Modern technology continues to disrupt New Zealand’s construction and manufacturing sectors, but artificial intelligence would likely have the most impact in these industries by 2020, according to a Gartner report.
Whether it’s robotic shot peening or automated packaging systems, AI technologies could prove to be the most disruptive technology in the next two years.
Gartner research vice president John-David Lovelock said that “computational power, volume, velocity, and variety of data” would allow the increased disruption of AI systems in the manufacturing field. The so-called deep neural networks would be another factor for changing the business landscape. As a result, companies are now reconsidering their future plans on how to interact with AI technology.
By 2020, Lovelock expects 40% of employees in manufacturing and other sectors to work directly with AI systems. The customer-service industry has been one of the pioneers for using AI with the likes of Siri and Alexa. The capabilities of these systems would further expand due to the development of better speech-to-text systems and translation.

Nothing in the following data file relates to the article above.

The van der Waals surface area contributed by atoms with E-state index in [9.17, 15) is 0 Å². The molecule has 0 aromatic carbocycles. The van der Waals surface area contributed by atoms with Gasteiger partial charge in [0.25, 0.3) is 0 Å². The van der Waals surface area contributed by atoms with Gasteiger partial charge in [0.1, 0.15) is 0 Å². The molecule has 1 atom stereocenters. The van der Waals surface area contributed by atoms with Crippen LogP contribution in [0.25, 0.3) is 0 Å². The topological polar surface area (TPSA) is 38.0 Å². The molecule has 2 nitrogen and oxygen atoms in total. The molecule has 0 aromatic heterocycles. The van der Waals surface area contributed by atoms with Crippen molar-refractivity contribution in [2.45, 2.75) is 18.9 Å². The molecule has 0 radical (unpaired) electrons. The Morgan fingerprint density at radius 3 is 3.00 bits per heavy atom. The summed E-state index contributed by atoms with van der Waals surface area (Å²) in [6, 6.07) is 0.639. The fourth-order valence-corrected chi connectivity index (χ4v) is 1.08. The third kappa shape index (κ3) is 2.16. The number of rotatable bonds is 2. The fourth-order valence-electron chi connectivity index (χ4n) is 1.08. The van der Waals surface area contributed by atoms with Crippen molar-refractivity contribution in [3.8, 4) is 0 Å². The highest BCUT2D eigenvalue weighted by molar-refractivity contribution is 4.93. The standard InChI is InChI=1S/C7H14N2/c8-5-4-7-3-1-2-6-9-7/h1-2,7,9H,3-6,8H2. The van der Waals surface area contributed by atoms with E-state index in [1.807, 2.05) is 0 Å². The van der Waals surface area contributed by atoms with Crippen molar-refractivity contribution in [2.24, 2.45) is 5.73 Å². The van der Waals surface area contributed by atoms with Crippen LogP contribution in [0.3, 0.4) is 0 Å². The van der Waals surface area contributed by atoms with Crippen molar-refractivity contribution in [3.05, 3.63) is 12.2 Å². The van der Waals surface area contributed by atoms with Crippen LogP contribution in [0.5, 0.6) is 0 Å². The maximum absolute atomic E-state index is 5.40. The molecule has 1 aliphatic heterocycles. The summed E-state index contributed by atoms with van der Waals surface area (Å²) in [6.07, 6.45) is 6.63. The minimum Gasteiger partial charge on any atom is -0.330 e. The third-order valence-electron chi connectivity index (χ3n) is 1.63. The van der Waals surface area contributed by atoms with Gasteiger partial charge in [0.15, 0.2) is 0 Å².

More Workers Needed
Gartner’s report predicted that AI will pave the way for 2.3 million jobs and reduce the need for 1.8 million jobs. In the construction industry, however, more human workers would be necessary to perform work beyond the capability of AI technology.
At least 50,000 new workers are needed in New Zealand over the next four years to meet a growing demand for building projects, including home construction, according to the Ministry of Business, Innovation and Employment. The housing boom in Auckland, recovery efforts from the Kaikōura earthquake and similar projects in Wellington are some of the factors driving the increased demand.
There’s no doubt that AI would play a bigger role in the construction and manufacturing industries, but some types of work would still require manual labour by humans. What is your outlook on technology development in the near future?